"At the highest level IBN promises to improve network availability and agility, which are key as organizations transition to digital business," Veriflow exec Milind Kulkarni told VCRM. "IBN saves significant time, reduces management complexity, improves automation, reduces workload on networking teams, increases robustness of the network, improves network security and helps maintain regulatory compliance. IBN helps the network go from fragile to agile.
"IBN takes a top-down approach and starts by asking the question 'what is the desired business outcome?' and then constantly manages the network in a closed feedback loop. This approach ensures that the network is supporting the digital business, and not standing in the way."
IBN is also related to software-defined networking (SDN), another young movement with an emphasis on software over hardware. IDC analyst Rohit Mehra was quoted as saying IBN brings SDN to the enterprise level. "Although Cisco didn't talk much about SDN, they did talk about software-defined access security and automation, policy and automation, the issue of machine learning and how their security platform actually enables and empowers the network in real time," Mehra said in an SDxCentral article.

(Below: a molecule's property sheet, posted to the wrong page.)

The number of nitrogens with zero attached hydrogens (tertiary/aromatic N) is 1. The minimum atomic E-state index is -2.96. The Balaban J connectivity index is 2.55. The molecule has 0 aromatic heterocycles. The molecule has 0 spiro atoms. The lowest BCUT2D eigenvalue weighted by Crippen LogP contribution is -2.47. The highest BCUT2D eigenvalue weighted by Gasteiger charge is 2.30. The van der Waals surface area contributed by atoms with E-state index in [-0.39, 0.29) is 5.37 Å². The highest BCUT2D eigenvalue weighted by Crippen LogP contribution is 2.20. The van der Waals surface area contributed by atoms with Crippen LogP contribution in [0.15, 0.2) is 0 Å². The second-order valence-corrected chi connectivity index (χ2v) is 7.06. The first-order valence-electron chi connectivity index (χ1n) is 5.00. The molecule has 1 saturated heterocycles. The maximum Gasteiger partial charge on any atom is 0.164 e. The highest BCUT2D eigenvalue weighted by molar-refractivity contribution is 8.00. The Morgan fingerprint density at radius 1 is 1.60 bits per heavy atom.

That IBN/SDN relationship was further explained by Kulkarni.
"SDN and IBN are complementary and orthogonal technologies," Kulkarni said. "SDN and IBN can be deployed together or can be deployed without the other. SDN and IBN share the goal of helping to make the network more agile. Hence the Open Network Foundation (ONF) -- the main body that drives SDN -- published the north bound interface specification for SDN to support IBN.
"SDN focuses on how to control network infrastructure. IBN focuses on aligning the network infrastructure with business goals and to constantly maintain that alignment."
However, Apstra, another startup that Gartner said is doing "cool stuff" with IBN, begs to differ on the IBN/SDN relationship.
"We don't use SDN either," Apstra CEO and co-founder Mansour Karam told VCRM about the Cisco announcement. "In my mind, SDN represents the collection of early attempts at solving what emerged as major pain points in networking: the operational challenge and vendor lock-in. Those efforts were too early, so the ecosystem was not there to support them. And because of the hype, all vendors jumped in and defined SDN in a way that suited them -- which created massive confusion. The best description of SDN I have heard is 'Still Don't Know.' For this reason, when we pioneered intent-based networking back with Apstra, we were careful not to use the term SDN. When we launched the company, some commented on social media that our approach is 'what SDN should have been.' "
The company provides the Apstra Operating System (AOS), which automates the lifecycle of network infrastructure and services, kicking into action various processes involved in fulfilling customer-declared statements of intent.